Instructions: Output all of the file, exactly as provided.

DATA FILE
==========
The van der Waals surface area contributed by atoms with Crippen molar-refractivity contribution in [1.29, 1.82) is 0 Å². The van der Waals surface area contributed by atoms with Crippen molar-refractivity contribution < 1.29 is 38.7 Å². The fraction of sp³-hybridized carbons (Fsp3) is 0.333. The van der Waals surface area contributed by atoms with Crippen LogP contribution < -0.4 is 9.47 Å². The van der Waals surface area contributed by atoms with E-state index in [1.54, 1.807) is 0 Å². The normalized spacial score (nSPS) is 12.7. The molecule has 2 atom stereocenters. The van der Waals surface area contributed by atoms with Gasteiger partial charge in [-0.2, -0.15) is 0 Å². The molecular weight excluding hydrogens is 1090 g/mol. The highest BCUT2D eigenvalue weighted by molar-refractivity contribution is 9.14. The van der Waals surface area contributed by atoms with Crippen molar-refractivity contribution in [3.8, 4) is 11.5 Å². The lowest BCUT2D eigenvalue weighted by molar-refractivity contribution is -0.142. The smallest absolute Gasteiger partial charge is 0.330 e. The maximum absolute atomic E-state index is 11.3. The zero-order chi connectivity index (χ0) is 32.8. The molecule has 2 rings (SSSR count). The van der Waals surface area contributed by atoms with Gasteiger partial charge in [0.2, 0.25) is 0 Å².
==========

The van der Waals surface area contributed by atoms with Crippen molar-refractivity contribution in [1.29, 1.82) is 0 Å². The van der Waals surface area contributed by atoms with Crippen molar-refractivity contribution < 1.29 is 38.7 Å². The fraction of sp³-hybridized carbons (Fsp3) is 0.333. The van der Waals surface area contributed by atoms with Crippen LogP contribution < -0.4 is 9.47 Å². The van der Waals surface area contributed by atoms with E-state index in [1.54, 1.807) is 0 Å². The normalized spacial score (nSPS) is 12.7. The molecule has 2 atom stereocenters. The van der Waals surface area contributed by atoms with Gasteiger partial charge in [-0.2, -0.15) is 0 Å². The molecular weight excluding hydrogens is 1090 g/mol. The highest BCUT2D eigenvalue weighted by molar-refractivity contribution is 9.14. The van der Waals surface area contributed by atoms with Crippen molar-refractivity contribution in [3.8, 4) is 11.5 Å². The lowest BCUT2D eigenvalue weighted by molar-refractivity contribution is -0.142. The smallest absolute Gasteiger partial charge is 0.330 e. The maximum absolute atomic E-state index is 11.3. The zero-order chi connectivity index (χ0) is 32.8. The molecule has 2 rings (SSSR count). The van der Waals surface area contributed by atoms with Gasteiger partial charge in [0.2, 0.25) is 0 Å².